"Not only are siblings with us for the entire ride, [...] they're with us in our formative years. They're with us when our social software, our emotional software is still being booted up. And since they're there in those primal stages, they're also the people who help write those lines of code."

Michael Sauers / Flickr

Iowa's driver's licensing laws set it apart from most of the country. Teenagers can get learner's permits at fourteen, permits to drive to school after six months of instruction, and fairly unrestricted licenses at sixteen. But that may be putting young Iowans at risk.

Anne McCarte is Senior Vice President for Research at the Insurance Institute for Highway Safety. She says teens' inexperience, coupled with their propensity to take risks, causes a disproportionately high rate of crashes.

Jad Abumrad on Unanswered Questions and Making Concepts Dance

Apr 2, 2015
PopTech / flickr

What does a shrimp sees when it looks at a rainbow? How well can we really know the minds of animals? Why do we blink?

These are some of the questions that Radiolab creator and co-host, Jad Abumrad, tackles with each episode of his show.

Bret Hartman / TED Conference / flickr

David Gallo is a pioneer in mapping ocean terrain.

Budi Nusyirwan / Flickr

This month the Federal Aviation Administration released proposed guidelines for commercial unmanned aerial systems—commonly known as ‘drones.’

Paul Plummer

Drastic climate change and disease is threatening the lives of camels in East Africa and the herders who rely on them.  

European Southern Observatory / Flickr

The Kepler mission has found thousands of potentially habitable planets. But how can we truly know if they sustain life?

Pam Keller / Courtesy of Clare Roth

Cell phones have undeniably changed the way we communicate with one another.

Darwin Day

Jan 29, 2015
CGP Grey / flickr /

Charles Darwin has a birthday next month, and science lovers all over the world will take time to celebrate the man who unraveled so many of the mysteries surrounding our origins, and those of our fellow animals.

NASA / NASA's Marshall Space Flight Center

The Kepler mission may have lost two of its wheels, but data being mined from the mission has unearthed eight potentially habitable planets.

Ellzabeth Bule / Flickr

Home improvement expert Bill McAnally has some suggestions to help you be a better homeowner in 2015.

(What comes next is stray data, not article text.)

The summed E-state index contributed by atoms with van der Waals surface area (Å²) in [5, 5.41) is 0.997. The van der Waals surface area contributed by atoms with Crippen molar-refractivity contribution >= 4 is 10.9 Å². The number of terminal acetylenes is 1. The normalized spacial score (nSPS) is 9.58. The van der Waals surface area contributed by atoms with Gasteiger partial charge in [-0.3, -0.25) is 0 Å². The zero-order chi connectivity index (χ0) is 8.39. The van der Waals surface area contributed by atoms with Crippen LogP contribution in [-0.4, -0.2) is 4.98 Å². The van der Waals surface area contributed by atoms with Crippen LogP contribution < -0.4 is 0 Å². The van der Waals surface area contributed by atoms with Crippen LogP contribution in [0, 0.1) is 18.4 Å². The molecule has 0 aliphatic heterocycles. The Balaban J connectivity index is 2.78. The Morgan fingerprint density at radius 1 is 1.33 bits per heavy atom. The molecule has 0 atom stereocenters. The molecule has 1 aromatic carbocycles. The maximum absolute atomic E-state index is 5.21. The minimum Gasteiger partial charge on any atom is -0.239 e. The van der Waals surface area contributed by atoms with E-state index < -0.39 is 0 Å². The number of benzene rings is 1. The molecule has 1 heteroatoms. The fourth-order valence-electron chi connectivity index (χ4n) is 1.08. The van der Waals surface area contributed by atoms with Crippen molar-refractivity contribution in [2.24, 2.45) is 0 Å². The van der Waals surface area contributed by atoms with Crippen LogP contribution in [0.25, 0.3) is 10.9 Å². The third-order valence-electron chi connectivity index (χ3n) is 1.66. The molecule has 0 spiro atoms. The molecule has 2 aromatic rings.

courtesy of Center for Bioplastics and Biocomposites

With cellulosic ethanol now being produced in Iowa, researchers at Iowa State University hope to convert some of the by-products into useful renewable materials. 

John Pemble

When Facebook users "like" a photo or update their relationship status, some of that information will be stored in Iowa.

Paolo C. / flickr

A bone found on the banks of a Siberian river has yielded the oldest modern human genome yet recovered.

Photo by Dean Borg

Rockwell Collins is building advanced weather radar technology that analyzes storm clouds to provide aircraft pilots with predictions for hail, wind shear, and lightning threats in the plane’s flight path.  The new radar, called “Threat Track Weather Radar” is built in the company’s Cedar Rapids and Decorah plants. Dean Borg travels hundreds of miles with engineers to see a demonstrate of this new technology in an experimental aircraft flying over the Rocky Mountains.

John Pemble / IPR

  National leaders, governors, mayors and tribal leaders met in Des Moines this week for a task force meeting that will make recommendations to the White House this fall. IPR's Clay Masters talked with Des Moines Mayor Frank Cownie about what those recommendations might look like.   


Iowans can join others across North America to view an astronomical phenomenon very early Tuesday morning.  Professor of Physics and Astronomy at the University of Iowa Steven Spangler says a total lunar eclipse will begin at one am and last for about an hour and half…

Durrie Bouscaren / Iowa Public Radio News

NASA has announced the Voyager I spacecraft, launched in 1977, has gone where no human-made vessel has gone before—interstellar space. And that discovery was made at the University of Iowa.

Iowa Public Radio’s Durrie Bouscaren caught up with the UI scientist who first realized Voyager had made it.

The frequencies showing that Voyager had left the outer reaches of the solar system were detected by a plasma wave instrument on board Voyager I, built at the University of Iowa in the 1970s. Research scientists including UI’s Bill Kurth regularly monitor the data.

John Pemble / IPR

A replica of a rare, 67,000,000-year-old dinosaur fossil is in Iowa for a little while. “Sue" the T-Rex was discovered in South Dakota in 1990.

The Science Center of Iowa is hosting a traveling exhibit about the dinosaur Feb. 2 to May 12. Workers have been busy this week setting up the replica of the towering fossil.

That’s where IPR's Sarah McCammon caught up with the Science Center’s exhibit director, Allison Shwanebeck, and Michael Paha of the Field Museum in Chicago.